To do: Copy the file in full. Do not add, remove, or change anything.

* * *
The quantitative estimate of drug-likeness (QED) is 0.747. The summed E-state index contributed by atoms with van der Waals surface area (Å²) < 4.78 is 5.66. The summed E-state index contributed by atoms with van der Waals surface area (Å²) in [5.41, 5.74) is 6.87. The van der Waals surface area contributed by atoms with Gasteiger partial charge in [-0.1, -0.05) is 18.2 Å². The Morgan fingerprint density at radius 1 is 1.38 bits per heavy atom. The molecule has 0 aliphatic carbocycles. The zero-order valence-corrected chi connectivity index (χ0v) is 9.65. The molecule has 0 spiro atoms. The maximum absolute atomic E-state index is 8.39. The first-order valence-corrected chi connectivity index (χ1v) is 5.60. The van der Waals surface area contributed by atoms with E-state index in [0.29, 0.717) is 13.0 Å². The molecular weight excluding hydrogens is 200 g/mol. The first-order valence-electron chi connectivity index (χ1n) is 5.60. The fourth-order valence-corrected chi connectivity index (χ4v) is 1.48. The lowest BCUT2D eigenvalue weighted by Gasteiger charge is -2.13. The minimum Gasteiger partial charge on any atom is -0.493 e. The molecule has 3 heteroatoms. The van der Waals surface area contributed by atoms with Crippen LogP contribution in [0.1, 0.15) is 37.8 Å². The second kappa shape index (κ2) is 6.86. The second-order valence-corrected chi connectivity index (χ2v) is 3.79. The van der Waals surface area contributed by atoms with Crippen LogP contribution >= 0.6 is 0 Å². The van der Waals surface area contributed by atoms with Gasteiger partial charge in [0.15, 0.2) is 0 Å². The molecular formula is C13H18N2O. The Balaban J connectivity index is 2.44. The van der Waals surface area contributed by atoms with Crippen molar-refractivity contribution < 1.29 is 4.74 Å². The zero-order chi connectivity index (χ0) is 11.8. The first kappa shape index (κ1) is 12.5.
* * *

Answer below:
The quantitative estimate of drug-likeness (QED) is 0.747. The summed E-state index contributed by atoms with van der Waals surface area (Å²) < 4.78 is 5.66. The summed E-state index contributed by atoms with van der Waals surface area (Å²) in [5.41, 5.74) is 6.87. The van der Waals surface area contributed by atoms with Gasteiger partial charge in [-0.1, -0.05) is 18.2 Å². The Morgan fingerprint density at radius 1 is 1.38 bits per heavy atom. The molecule has 0 aliphatic carbocycles. The zero-order valence-corrected chi connectivity index (χ0v) is 9.65. The molecule has 0 spiro atoms. The maximum absolute atomic E-state index is 8.39. The first-order valence-corrected chi connectivity index (χ1v) is 5.60. The van der Waals surface area contributed by atoms with E-state index in [0.29, 0.717) is 13.0 Å². The molecular weight excluding hydrogens is 200 g/mol. The first-order valence-electron chi connectivity index (χ1n) is 5.60. The fourth-order valence-corrected chi connectivity index (χ4v) is 1.48. The lowest BCUT2D eigenvalue weighted by Gasteiger charge is -2.13. The minimum Gasteiger partial charge on any atom is -0.493 e. The molecule has 3 heteroatoms. The van der Waals surface area contributed by atoms with Crippen LogP contribution in [0.1, 0.15) is 37.8 Å². The second kappa shape index (κ2) is 6.86. The second-order valence-corrected chi connectivity index (χ2v) is 3.79. The van der Waals surface area contributed by atoms with Crippen LogP contribution >= 0.6 is 0 Å². The van der Waals surface area contributed by atoms with Gasteiger partial charge in [0.15, 0.2) is 0 Å². The molecular formula is C13H18N2O. The Balaban J connectivity index is 2.44. The van der Waals surface area contributed by atoms with Crippen molar-refractivity contribution < 1.29 is 4.74 Å². The zero-order chi connectivity index (χ0) is 11.8. The first kappa shape index (κ1) is 12.5.